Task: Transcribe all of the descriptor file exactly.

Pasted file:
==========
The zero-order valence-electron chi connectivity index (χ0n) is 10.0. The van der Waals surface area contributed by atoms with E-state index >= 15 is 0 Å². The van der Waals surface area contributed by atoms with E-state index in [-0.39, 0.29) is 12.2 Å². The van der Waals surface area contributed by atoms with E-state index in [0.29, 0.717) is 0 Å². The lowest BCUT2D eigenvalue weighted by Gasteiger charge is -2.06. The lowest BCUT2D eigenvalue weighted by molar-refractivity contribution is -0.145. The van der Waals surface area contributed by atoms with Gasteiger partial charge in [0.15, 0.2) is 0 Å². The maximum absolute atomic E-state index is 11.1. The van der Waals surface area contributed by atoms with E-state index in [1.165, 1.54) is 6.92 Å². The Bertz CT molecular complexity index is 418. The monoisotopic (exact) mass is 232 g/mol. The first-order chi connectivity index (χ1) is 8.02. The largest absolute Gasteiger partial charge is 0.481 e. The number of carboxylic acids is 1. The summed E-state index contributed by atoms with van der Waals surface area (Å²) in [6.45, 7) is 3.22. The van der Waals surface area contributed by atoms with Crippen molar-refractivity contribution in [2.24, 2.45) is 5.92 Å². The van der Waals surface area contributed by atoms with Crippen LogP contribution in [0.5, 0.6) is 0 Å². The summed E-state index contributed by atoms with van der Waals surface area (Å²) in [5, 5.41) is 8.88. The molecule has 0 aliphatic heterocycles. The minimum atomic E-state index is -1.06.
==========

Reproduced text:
The zero-order valence-electron chi connectivity index (χ0n) is 10.0. The van der Waals surface area contributed by atoms with E-state index >= 15 is 0 Å². The van der Waals surface area contributed by atoms with E-state index in [-0.39, 0.29) is 12.2 Å². The van der Waals surface area contributed by atoms with E-state index in [0.29, 0.717) is 0 Å². The lowest BCUT2D eigenvalue weighted by Gasteiger charge is -2.06. The lowest BCUT2D eigenvalue weighted by molar-refractivity contribution is -0.145. The van der Waals surface area contributed by atoms with Gasteiger partial charge in [0.15, 0.2) is 0 Å². The maximum absolute atomic E-state index is 11.1. The van der Waals surface area contributed by atoms with E-state index in [1.165, 1.54) is 6.92 Å². The Bertz CT molecular complexity index is 418. The monoisotopic (exact) mass is 232 g/mol. The first-order chi connectivity index (χ1) is 8.02. The largest absolute Gasteiger partial charge is 0.481 e. The number of carboxylic acids is 1. The summed E-state index contributed by atoms with van der Waals surface area (Å²) in [6.45, 7) is 3.22. The van der Waals surface area contributed by atoms with Crippen molar-refractivity contribution in [2.24, 2.45) is 5.92 Å². The van der Waals surface area contributed by atoms with Crippen LogP contribution in [0.5, 0.6) is 0 Å². The summed E-state index contributed by atoms with van der Waals surface area (Å²) in [5, 5.41) is 8.88. The molecule has 0 aliphatic heterocycles. The minimum atomic E-state index is -1.06.